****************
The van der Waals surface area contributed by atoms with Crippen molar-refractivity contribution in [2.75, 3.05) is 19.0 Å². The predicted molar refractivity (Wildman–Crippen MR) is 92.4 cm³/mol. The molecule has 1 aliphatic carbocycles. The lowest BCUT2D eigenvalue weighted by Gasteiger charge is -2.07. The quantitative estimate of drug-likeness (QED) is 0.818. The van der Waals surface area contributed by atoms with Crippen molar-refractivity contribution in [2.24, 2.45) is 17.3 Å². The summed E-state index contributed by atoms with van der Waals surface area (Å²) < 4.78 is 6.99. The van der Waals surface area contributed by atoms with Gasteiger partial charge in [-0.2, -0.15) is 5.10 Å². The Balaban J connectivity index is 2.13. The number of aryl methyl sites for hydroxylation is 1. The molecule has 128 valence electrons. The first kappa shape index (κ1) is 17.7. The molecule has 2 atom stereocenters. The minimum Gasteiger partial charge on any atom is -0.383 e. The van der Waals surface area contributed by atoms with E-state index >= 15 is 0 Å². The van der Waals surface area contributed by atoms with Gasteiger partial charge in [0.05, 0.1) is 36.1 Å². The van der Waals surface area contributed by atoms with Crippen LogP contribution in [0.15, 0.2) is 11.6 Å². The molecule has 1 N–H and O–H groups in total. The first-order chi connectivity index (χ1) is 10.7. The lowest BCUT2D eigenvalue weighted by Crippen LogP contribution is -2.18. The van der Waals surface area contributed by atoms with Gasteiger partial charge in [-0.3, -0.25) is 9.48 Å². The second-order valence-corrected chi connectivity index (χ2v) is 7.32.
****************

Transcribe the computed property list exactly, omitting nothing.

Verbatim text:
The van der Waals surface area contributed by atoms with Crippen molar-refractivity contribution in [2.75, 3.05) is 19.0 Å². The predicted molar refractivity (Wildman–Crippen MR) is 92.4 cm³/mol. The molecule has 1 aliphatic carbocycles. The lowest BCUT2D eigenvalue weighted by Gasteiger charge is -2.07. The quantitative estimate of drug-likeness (QED) is 0.818. The van der Waals surface area contributed by atoms with Crippen molar-refractivity contribution in [2.24, 2.45) is 17.3 Å². The summed E-state index contributed by atoms with van der Waals surface area (Å²) < 4.78 is 6.99. The van der Waals surface area contributed by atoms with Gasteiger partial charge in [-0.2, -0.15) is 5.10 Å². The Balaban J connectivity index is 2.13. The number of aryl methyl sites for hydroxylation is 1. The molecule has 128 valence electrons. The first kappa shape index (κ1) is 17.7. The molecule has 2 atom stereocenters. The minimum Gasteiger partial charge on any atom is -0.383 e. The van der Waals surface area contributed by atoms with E-state index >= 15 is 0 Å². The van der Waals surface area contributed by atoms with Gasteiger partial charge in [0.05, 0.1) is 36.1 Å². The van der Waals surface area contributed by atoms with Crippen LogP contribution in [0.15, 0.2) is 11.6 Å². The molecule has 1 N–H and O–H groups in total. The first-order chi connectivity index (χ1) is 10.7. The lowest BCUT2D eigenvalue weighted by Crippen LogP contribution is -2.18. The van der Waals surface area contributed by atoms with Gasteiger partial charge in [-0.3, -0.25) is 9.48 Å². The second-order valence-corrected chi connectivity index (χ2v) is 7.32.